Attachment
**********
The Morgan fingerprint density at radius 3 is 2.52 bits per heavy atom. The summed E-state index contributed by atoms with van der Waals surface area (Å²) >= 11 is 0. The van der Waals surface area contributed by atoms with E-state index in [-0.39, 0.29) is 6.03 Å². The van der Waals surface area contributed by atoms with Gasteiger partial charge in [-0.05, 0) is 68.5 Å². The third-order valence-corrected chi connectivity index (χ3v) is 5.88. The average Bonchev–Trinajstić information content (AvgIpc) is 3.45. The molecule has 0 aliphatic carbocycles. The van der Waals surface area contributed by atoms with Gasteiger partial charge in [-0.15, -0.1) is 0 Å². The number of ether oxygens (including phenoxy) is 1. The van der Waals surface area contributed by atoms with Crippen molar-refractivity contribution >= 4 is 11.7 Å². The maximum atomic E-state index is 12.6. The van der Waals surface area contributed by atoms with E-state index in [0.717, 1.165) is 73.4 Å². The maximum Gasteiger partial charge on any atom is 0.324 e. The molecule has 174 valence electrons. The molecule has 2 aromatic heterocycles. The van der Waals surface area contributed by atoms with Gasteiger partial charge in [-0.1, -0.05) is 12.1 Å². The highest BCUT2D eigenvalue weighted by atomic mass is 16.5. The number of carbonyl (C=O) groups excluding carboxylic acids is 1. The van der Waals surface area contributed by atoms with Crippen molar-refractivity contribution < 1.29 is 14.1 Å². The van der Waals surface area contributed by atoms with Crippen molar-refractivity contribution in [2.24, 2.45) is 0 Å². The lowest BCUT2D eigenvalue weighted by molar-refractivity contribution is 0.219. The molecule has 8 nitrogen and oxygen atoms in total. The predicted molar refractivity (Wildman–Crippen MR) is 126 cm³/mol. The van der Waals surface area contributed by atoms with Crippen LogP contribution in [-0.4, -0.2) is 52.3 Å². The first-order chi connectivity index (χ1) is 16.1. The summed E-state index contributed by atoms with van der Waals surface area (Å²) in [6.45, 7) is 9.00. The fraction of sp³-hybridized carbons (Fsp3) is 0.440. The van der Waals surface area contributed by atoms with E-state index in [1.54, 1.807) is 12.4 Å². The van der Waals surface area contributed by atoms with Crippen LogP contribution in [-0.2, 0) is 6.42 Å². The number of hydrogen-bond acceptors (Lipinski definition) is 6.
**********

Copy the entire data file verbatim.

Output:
The Morgan fingerprint density at radius 3 is 2.52 bits per heavy atom. The summed E-state index contributed by atoms with van der Waals surface area (Å²) >= 11 is 0. The van der Waals surface area contributed by atoms with E-state index in [-0.39, 0.29) is 6.03 Å². The van der Waals surface area contributed by atoms with Gasteiger partial charge in [-0.05, 0) is 68.5 Å². The third-order valence-corrected chi connectivity index (χ3v) is 5.88. The average Bonchev–Trinajstić information content (AvgIpc) is 3.45. The molecule has 0 aliphatic carbocycles. The van der Waals surface area contributed by atoms with Gasteiger partial charge in [-0.15, -0.1) is 0 Å². The number of ether oxygens (including phenoxy) is 1. The van der Waals surface area contributed by atoms with Crippen molar-refractivity contribution >= 4 is 11.7 Å². The maximum atomic E-state index is 12.6. The van der Waals surface area contributed by atoms with E-state index in [0.717, 1.165) is 73.4 Å². The maximum Gasteiger partial charge on any atom is 0.324 e. The molecule has 174 valence electrons. The molecule has 2 aromatic heterocycles. The van der Waals surface area contributed by atoms with Gasteiger partial charge in [-0.1, -0.05) is 12.1 Å². The highest BCUT2D eigenvalue weighted by atomic mass is 16.5. The number of carbonyl (C=O) groups excluding carboxylic acids is 1. The van der Waals surface area contributed by atoms with Crippen molar-refractivity contribution < 1.29 is 14.1 Å². The van der Waals surface area contributed by atoms with Crippen molar-refractivity contribution in [2.24, 2.45) is 0 Å². The lowest BCUT2D eigenvalue weighted by molar-refractivity contribution is 0.219. The molecule has 8 nitrogen and oxygen atoms in total. The predicted molar refractivity (Wildman–Crippen MR) is 126 cm³/mol. The van der Waals surface area contributed by atoms with Crippen LogP contribution in [-0.4, -0.2) is 52.3 Å². The first-order chi connectivity index (χ1) is 16.1. The summed E-state index contributed by atoms with van der Waals surface area (Å²) in [6.45, 7) is 9.00. The fraction of sp³-hybridized carbons (Fsp3) is 0.440. The van der Waals surface area contributed by atoms with E-state index in [1.54, 1.807) is 12.4 Å². The van der Waals surface area contributed by atoms with Crippen LogP contribution in [-0.2, 0) is 6.42 Å². The number of hydrogen-bond acceptors (Lipinski definition) is 6.